Next, as Madison ordered Alana to get into the back seat with him, he grabbed her left arm while pulling her through the opening between the bucket seats into the back seat. Once Alana was in the back seat, Madison forced her head onto his lap, unbuttoned her vest and shirt and placed his hand inside her shirt.

Best continued driving the stolen car into East St. Louis, Illinois, while Madison continued to molest Alana. At this point, Madison unzipped his pants and ordered Alana to commit oral sodomy upon him. Alana refused and continued to protest and object to Madison's advances.

After driving for a short period, Best stopped the car in the rear of a building and then proceeded into an adjacent yard, a more secluded area, and parked the car and departed therefrom. At this time, Madison again ordered Alana to commit an act of oral sodomy and Alana again refused, until Madison threatened her with a gun, stating "make your choice, this or this." In fear for her life, Alana complied, and then Madison proceeded to force Alana down onto the seat, removed her undergarments and "started having intercourse."

After a period of time, as Madison observed Best returning to the car, he directed Alana to put her clothes back on. Madison got into the front seat as Best approached the car, and at this time Best queried Madison what Alana was doing in the back seat and stated that she "looked hurt or something." Madison replied that nothing had happened and Best left. Madison put on a pair of gloves and drove the vehicle back out of the yard near the building onto the street. At this point, Madison exited the car and directed Alana, his kidnap/rape victim, to drive back to Missouri and tell the police she had been picked up, taken to East St. Louis and robbed. While Madison remained in East St. Louis, Alana drove her car from the Illinois side of the river back across the MacArthur Bridge to St. Louis. She returned to the same parking lot and was met by Denise and the police, who after taking statements began to conduct an investigation.

That same evening, while investigating the abduction and rape of Alana Fahland, one of the officers of the St. Louis Police Department observed through the window of an automobile parked in the Stouffer's parking lot several pillows reported stolen from a van earlier that evening. Believing that the automobile might belong to someone connected to the abduction of Alana Fahland, and because it contained what he believed was stolen property, the officer seized the car and had it towed to the police station as evidence. The officer checked the vehicle's registration and Best was identified as the owner of the vehicle, and when he (Best) appeared at the police station the following day to claim his car, he was put under arrest. Alana Fahland, the rape/kidnap victim, and Denise Johns were called to the police station to view a line-up and after each of the young ladies viewed the line-up independent of each other, each of them identified Best as being involved in the kidnapping. Thereafter, Best admitted his guilt in the kidnaping and told the officers that Madison was also involved. Byron Madison was arrested shortly thereafter.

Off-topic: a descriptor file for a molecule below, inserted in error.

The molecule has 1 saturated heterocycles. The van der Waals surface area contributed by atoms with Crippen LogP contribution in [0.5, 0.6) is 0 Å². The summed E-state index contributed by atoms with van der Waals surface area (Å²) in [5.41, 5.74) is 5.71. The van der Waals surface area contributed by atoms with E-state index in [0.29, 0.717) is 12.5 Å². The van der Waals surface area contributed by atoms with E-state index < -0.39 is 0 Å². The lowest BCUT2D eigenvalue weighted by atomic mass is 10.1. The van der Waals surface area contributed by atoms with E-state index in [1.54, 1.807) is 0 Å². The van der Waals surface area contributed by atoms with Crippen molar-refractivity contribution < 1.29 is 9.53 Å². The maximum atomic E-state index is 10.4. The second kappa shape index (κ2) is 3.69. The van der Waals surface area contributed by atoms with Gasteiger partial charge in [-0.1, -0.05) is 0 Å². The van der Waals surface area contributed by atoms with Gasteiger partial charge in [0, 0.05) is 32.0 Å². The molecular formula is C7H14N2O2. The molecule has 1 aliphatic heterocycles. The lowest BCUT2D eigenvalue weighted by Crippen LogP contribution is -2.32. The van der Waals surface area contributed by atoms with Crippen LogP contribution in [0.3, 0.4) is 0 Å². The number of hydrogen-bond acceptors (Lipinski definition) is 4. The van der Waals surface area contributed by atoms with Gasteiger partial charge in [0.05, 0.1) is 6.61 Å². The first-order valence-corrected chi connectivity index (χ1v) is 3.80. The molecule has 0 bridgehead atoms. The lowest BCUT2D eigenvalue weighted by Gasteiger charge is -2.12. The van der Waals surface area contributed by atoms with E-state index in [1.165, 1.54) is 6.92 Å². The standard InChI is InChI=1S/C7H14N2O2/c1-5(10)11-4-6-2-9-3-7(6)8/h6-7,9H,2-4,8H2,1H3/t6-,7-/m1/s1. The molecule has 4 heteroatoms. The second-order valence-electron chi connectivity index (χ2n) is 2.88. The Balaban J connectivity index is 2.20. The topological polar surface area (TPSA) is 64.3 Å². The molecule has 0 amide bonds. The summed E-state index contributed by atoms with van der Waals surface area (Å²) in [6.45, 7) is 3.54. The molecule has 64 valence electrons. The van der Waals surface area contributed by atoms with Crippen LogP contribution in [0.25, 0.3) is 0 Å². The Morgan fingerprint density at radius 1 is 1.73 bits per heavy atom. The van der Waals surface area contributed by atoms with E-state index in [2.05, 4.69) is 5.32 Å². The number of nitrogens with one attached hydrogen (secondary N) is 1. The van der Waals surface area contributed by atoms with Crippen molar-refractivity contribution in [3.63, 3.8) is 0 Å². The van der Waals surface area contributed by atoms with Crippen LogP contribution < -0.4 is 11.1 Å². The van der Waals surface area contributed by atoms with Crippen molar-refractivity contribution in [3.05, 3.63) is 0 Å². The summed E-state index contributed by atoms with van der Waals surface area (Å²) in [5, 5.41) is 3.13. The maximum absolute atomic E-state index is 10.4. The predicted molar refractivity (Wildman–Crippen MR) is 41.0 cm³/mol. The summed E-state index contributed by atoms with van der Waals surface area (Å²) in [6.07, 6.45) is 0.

The defendants were indicted for conspiracy to kidnap, kidnaping, and transporting a stolen vehicle across state lines. At the trial, the prosecution presented the testimony of Alana Fahland, Denise Johns and Detective Carl Clifton. Neither Madison nor Best testified nor presented any evidence. The jury rendered verdicts of guilty as to each defendant on all three counts.

ISSUES PRESENTED

Best

1. Did the district court err in denying Best's motion to sever his case from that of appellant Madison?

2. Did the trial court err in denying Best's motion to suppress the statements made by Best to the police officers on the grounds that Best's statements were given in violation of his "fifth amendment right" to remain silent?

3. Did the trial court err in denying Best's motion to suppress his confession where the government called only three of the five witnesses present at the time Best gave his confession? Madison

1. Was Madison deprived of his sixth amendment right of confrontation, as he contends in violation of the Bruton rule, when a government witness was permitted to answer "yes" when queried by Best's attorney as to whether Best told the witness "someone else" had the gun which was used to threaten the kidnap victim?

2. Was the evidence sufficient to support Madison's conviction?

3. Did the trial court abuse its discretion in the sentencing of Madison when it relied upon a presentence report reciting criminal offenses that he had allegedly participated in but which in fact had either been dropped or were pending? Best

1. Motion to Sever